Ten years after the Marikana massacre in South Africa

Updated on Sep 12, 2022 01:27 PM IST

The article has been authored by Samir Bhattacharya, research associate, Vivekananda International Foundation and doctoral scholar, Jawaharlal Nehru University, New Delhi.

This August 2022, South Africa commemorated the 10th anniversary of the Marikana massacre. Located 90 kilometres northwest of Johannesburg, Marikana is one of the richest mineral belts in the world. In fact, South Africa and Russia meet 90% of the global demands for platinum, and most of the South African platinum comes from this belt.(Photo by PHILL MAGAKOE / AFP)(AFP)
This August 2022, South Africa commemorated the 10th anniversary of the Marikana massacre. Located 90 kilometres northwest of Johannesburg, Marikana is one of the richest mineral belts in the world. In fact, South Africa and Russia meet 90% of the global demands for platinum, and most of the South African platinum comes from this belt.(Photo by PHILL MAGAKOE / AFP)(AFP)
ByHindustan Times

This August 2022, South Africa commemorated the 10th anniversary of the Marikana massacre. On August 16, 2012, South African police shot labourers at the Marikana platinum mine, resulting in 34 deaths and 78 injuries. Located 90 kilometres northwest of Johannesburg, Marikana is one of the richest mineral belts in the world. In fact, South Africa and Russia meet 90% of the global demands for platinum, and most of the South African platinum comes from this belt. The United Kingdom (UK)-based Lonmin Group owns the mine.

The event was the culmination of protracted protest over a week. About 3,000 black miners at Marikana had been on strike for a week, protesting against their living and working conditions, poor wages, and other issues. Workers from different other industries, such as iron ore, chrome, and agriculture, joined the protest over time. Despite the lack of support from the National Union for Workers (NUM), these miners continued their wildcat strike. A wildcat strike is an unofficial industrial action where union members choose to go on strike without the union leadership's authorisation, support, or approval of the union leadership.

The already tense situation was exacerbated by this unusual rift between the miners and their union. On one side, the miners and their families were valiantly trying to have their voices heard and their needs met. Both NUM and Lonmin representatives, however, paid no attention to the miners. And the protestors became more hostile due to the deaths of two protesting fellow miners.

By August 16, there had already been multiple acts of strike-related violence that resulted in the deaths of six miners, two police officers, and two security guards. In fact, during altercations with the workers, some police officers and security guards were hacked to death. There was an intra-worker component to the violence as well as those between the employees and the police. Four miners were slain by their co-workers on the issue of breaking the strike. In altercations with the police, two other employees were killed. In total, the circumstances leading up to the massacre claimed over 50 lives.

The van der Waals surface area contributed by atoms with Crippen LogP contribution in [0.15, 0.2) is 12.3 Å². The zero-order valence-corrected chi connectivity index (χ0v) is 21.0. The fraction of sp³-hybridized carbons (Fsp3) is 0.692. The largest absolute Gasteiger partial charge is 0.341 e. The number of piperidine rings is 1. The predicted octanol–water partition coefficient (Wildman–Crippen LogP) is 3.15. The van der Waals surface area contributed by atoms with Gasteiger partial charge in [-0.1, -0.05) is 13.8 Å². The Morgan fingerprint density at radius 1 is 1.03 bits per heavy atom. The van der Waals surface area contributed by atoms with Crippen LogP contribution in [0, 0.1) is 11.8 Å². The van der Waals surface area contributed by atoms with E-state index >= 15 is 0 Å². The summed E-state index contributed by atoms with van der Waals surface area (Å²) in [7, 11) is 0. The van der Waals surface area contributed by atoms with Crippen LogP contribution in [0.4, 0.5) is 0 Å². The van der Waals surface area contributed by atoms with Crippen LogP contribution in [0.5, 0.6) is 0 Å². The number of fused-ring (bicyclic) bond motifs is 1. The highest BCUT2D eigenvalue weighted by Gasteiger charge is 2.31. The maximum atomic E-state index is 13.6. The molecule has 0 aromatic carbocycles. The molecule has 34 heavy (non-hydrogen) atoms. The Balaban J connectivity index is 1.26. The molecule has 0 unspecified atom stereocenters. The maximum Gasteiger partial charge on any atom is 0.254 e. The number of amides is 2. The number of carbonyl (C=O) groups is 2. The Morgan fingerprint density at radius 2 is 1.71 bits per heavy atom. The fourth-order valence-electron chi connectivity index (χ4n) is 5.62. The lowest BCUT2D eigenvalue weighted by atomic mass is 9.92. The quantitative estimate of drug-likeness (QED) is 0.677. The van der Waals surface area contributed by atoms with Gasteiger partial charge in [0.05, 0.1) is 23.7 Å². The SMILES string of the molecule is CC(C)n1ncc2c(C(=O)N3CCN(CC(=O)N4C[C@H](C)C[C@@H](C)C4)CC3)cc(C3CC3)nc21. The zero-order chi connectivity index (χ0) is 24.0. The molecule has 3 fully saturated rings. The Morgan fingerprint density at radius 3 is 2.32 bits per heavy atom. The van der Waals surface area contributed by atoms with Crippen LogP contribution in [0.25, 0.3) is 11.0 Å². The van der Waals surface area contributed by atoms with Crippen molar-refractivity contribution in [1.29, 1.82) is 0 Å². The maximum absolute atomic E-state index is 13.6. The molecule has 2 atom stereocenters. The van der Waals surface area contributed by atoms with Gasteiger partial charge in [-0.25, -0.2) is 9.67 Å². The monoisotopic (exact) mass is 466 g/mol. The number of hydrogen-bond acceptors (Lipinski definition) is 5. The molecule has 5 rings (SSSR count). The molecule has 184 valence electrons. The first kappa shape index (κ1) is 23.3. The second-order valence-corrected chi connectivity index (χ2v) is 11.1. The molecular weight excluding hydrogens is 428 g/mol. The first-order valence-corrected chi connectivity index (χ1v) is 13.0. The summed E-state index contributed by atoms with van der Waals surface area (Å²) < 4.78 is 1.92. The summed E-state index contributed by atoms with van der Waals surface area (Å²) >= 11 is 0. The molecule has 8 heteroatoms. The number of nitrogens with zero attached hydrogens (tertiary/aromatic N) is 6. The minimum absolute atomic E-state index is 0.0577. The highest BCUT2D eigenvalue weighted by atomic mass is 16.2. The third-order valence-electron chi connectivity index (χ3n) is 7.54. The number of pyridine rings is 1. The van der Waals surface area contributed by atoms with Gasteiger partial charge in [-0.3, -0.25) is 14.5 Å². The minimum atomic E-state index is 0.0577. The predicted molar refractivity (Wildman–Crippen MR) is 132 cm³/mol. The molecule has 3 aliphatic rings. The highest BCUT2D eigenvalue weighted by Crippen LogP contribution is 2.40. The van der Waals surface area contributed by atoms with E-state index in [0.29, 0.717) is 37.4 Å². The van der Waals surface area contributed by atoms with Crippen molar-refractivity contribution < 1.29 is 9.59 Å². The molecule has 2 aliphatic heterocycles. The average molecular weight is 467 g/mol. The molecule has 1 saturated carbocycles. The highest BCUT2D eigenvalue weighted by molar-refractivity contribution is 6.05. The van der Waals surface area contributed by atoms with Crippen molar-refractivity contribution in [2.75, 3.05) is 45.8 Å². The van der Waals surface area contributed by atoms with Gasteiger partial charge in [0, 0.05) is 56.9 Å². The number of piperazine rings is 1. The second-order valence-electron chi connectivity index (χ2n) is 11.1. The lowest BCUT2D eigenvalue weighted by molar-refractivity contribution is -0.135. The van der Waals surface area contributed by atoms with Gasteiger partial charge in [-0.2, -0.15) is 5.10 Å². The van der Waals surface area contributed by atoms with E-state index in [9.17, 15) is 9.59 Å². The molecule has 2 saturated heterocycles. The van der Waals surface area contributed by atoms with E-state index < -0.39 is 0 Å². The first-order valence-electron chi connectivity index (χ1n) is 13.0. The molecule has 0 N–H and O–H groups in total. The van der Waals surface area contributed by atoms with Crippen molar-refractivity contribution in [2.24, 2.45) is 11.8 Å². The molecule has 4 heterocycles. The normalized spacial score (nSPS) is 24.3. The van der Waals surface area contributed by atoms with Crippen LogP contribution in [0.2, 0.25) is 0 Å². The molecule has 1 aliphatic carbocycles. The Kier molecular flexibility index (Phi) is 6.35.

On August 14, the Lonmin administration officially announced the mine's production suspension. As response, the miners set up a protest camp on a hill close to the Lonmin mine, called Wonderkop. The miners remained persistent in their strike until August 16, when a direct attack was launched against them. The police defended themselves by stating that the demonstration had already descended into violence before their arrival. The miners were carrying arms, mostly spear-like assegais and machetes. As the crowd marched toward them, yelling war chants, the police used force to disperse the crowd and save their own lives. However, killing 34 people within three minutes underpins the police's unpreparedness to manage the protest.

The horror of the police shooting in Marikana, which resulted in the immediate death of 34 people, will always remain one of the most violent atrocities in contemporary South African and global history. However, the South African history of violence against the labour and the working class is fairly exhaustive. The Marikana massacre and the politics that resulted from protests are merely one more enactment of police brutality against the protesting poor.

The instances of horrific labourer killings brought on by political unrest and discontent are endless. The Rand Revolt among gold miners in 1922, which occurred during the early years of industrial capitalism in South Africa, resulted in at least 500 injuries and over 150 deaths. Again in 1946, a black mineworkers' strike leading to a violent altercation with State security left more than 12 workers dead and 1,200 injured. At least six workers were killed during a strike at South African Railways in 1987.